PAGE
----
I was reading the paper yesterday too. My life's so exciting. There was an article about women suffering worse from rising unemployment than men - which I have no reason to doubt - and it was illustrated by a couple of young women carrying their stuff out of their ex-employer's office in cardboard boxes. I was struck, though, that one of them had a name - at a guess her name - written on the box in felt tip. I'm not sure I would have printed that photo if it was my paper.

Also, last week, there was this article about the shortcomings of the departing President Gore.

I was round at Lara and Seth's (with Sandy and Martin) last night playing this game, Arkham Horror, which is quite complex but good fun. We lost - we all lost, collectively, because it's almost entirely a collaborative rather than competitive game - and Yig destroyed everything. Still, I have to like a game in which leaving Elder Signs everywhere is so clearly a winning tactic.

I mentioned this to Lara - someone's reading and summarising the Origin of Species a chapter at a time. Only up to chapter 3 last time I checked, but well worth a look.

I'm quite pleased to find a song about Polmont. I can't imagine there are that many. My dad used to work there. The album's quite impressed me, although I should say that I don't think I've heard so much reverb in my whole life. It makes Psychocandy sound a bit dry.

Finally . . . it's been snowing. I don't think it'll lie long.
  • Current Location: the boxroom
  • Current Music: Glasvegas - Polmont on my mind
Yay, Arkham Horror is fun. It's not often you get to do something with an unambiguous common goal and where nobody has any vested interest outside of working together and doing everything you can to achieve the goal. Sadly.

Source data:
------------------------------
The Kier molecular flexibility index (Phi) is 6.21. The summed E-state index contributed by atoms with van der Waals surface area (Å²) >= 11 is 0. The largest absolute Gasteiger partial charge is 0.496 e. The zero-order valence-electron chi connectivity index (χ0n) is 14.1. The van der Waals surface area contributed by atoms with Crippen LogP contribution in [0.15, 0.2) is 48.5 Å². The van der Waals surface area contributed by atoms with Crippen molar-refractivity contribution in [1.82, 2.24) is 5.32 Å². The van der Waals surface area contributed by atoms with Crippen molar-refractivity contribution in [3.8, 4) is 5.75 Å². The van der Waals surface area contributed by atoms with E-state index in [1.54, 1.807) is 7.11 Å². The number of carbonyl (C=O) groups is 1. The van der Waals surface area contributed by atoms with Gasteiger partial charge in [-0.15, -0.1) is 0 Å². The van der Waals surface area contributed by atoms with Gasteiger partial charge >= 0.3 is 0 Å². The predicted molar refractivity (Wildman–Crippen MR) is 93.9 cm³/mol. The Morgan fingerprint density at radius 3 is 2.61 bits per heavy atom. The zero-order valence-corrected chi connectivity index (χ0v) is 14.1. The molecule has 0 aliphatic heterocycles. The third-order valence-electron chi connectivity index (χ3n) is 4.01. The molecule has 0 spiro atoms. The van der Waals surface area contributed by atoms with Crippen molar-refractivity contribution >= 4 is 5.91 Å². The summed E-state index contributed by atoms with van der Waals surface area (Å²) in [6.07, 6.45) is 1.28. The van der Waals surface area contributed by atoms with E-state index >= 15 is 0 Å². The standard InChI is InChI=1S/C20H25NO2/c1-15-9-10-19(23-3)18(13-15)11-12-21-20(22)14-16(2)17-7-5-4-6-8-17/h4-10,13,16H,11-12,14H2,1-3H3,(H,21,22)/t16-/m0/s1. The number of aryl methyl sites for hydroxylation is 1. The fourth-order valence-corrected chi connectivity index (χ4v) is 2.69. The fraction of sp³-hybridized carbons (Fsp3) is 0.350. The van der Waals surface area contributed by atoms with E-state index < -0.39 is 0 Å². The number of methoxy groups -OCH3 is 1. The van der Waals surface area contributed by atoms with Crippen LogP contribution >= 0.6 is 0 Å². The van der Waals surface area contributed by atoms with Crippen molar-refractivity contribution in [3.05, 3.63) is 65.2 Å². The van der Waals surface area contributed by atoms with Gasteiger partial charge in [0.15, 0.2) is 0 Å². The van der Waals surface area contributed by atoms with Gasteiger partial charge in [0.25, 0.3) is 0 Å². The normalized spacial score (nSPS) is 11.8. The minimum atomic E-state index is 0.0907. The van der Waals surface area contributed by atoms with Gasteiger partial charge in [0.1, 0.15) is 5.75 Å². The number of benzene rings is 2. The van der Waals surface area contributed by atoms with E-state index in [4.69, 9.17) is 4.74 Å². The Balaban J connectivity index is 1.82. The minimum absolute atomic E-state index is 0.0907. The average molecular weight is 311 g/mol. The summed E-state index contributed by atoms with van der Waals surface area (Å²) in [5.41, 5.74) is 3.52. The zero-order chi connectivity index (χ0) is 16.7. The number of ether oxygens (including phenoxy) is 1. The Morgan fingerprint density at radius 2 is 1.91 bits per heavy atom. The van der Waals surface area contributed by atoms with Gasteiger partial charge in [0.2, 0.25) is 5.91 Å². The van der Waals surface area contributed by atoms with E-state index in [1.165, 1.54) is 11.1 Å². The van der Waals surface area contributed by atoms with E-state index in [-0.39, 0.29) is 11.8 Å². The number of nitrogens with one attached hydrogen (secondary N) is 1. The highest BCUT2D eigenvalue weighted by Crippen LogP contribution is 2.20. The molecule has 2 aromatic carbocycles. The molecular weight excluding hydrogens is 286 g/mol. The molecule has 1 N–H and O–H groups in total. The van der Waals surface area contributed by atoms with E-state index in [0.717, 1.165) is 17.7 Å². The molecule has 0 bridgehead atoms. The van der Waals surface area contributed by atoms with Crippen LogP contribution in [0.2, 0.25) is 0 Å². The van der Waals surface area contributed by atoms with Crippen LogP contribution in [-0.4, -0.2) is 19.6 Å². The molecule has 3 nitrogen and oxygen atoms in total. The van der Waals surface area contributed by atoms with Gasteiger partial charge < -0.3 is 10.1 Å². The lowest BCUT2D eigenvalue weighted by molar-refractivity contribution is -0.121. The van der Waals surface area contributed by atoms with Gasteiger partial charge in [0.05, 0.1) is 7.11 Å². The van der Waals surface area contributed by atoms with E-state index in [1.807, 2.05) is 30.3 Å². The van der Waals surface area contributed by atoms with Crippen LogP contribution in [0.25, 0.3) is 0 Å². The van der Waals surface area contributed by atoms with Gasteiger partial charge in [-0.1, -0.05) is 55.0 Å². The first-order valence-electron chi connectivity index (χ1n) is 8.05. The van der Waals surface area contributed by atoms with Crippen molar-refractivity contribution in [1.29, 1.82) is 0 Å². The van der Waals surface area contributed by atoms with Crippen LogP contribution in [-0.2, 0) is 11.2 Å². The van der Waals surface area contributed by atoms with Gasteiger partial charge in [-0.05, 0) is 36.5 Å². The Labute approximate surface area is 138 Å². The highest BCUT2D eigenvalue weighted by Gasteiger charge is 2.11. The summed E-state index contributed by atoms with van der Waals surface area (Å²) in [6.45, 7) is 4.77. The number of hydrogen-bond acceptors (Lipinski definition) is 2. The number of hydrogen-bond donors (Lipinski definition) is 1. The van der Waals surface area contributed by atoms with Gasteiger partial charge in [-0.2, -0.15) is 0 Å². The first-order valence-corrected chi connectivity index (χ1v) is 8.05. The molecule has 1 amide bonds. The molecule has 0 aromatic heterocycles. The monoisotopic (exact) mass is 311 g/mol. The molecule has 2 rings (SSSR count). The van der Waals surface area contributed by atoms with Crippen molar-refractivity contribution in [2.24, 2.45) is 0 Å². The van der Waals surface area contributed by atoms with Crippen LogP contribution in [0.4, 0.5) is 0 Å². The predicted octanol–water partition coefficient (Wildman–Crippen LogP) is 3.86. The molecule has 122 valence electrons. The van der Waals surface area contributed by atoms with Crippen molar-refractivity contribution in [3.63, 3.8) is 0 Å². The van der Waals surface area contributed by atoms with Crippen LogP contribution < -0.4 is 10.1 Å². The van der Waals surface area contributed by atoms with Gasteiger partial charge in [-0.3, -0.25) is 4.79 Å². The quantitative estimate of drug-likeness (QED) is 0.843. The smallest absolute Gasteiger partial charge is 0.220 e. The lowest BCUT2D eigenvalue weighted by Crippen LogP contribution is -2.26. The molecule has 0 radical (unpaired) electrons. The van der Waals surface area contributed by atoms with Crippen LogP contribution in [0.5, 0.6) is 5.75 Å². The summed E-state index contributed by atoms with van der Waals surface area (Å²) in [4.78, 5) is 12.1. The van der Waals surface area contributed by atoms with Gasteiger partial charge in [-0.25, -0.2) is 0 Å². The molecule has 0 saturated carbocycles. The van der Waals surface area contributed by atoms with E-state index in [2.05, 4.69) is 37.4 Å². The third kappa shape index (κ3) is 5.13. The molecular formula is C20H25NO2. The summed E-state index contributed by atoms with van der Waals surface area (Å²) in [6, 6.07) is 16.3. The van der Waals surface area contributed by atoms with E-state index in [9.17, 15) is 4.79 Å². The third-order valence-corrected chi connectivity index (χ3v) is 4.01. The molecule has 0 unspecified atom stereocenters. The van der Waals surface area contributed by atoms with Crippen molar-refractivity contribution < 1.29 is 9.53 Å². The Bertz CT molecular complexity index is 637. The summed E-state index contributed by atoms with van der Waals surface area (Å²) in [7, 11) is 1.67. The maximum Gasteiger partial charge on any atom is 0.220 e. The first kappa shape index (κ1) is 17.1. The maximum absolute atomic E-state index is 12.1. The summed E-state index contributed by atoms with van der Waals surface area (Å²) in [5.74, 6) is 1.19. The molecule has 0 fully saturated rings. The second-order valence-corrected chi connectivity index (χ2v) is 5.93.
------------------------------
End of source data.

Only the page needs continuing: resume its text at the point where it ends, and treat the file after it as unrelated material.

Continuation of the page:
I think I heard that Lily Allen song on the radio last week and laughed my pants off.
L&S also have a game called Pandemic - this one, I guess - where the players are a team who win or lose collectively. I haven't played it, but they might well venture an opinion if asked.
Pandemic's very good fun, and pretty quick. I think you can get a game wrapped up in about half an hour. Appropriately enough I play it with some of my colleagues at the Health Protection Agency.
That'd be good. Our game yesterday took about five or six hours, although allegedly they take half that once you know what you're doing.
It roughly says that ideas are flying about above us all the time, and when one hits you it's very important to grab it and do something with it

Um... Terry Pratchett has something very similar to this in one of his books and calls the particles carrying the ideas something similar to Inspirons. I doubt that's the quote you're thinking of but it might be.
But does he have a go at Van Morrison? Doesn't seem his style, really.

Still . . . any idea which one it's in?
No, he doesn't. I wasn't sure if the Van Morrison bit was literally part of the quote you were looking for or just something about the idea hitting the wrong person that you were driving at. So, it's definitely not that quote then (and I don't know which book it's in, they're all essentially pretty much the same anyway).
It wasn't necessarily Morrison. I remember it as being him, but it's been a while, and you know what memory's like. It definitely had a go at someone.
Neil Gaiman also recently said (about 2/3 of the way down the page) Sometimes I think that ideas float through the atmosphere like huge squishy pumpkins, waiting for heads to drop on.
I have. Once, in a school chemistry class. I suppose this means I'm qualified to move to Bristol, although for the moment I'm happy where I am.

A vile canard would presumably be a sinister duck. My flatmate's a duck, you know. We can tell because he weighs the same as a witch.
Arkham Horror is a great game. I got Pandemic for Xmas, but haven't had a chance to play it yet.

I love that quote about London.

Lily Allen's first album is really funny and smart. It rhymes "Tesco" and "alfresco"at one point, which is pretty damn good. I just avoid her on telly :-)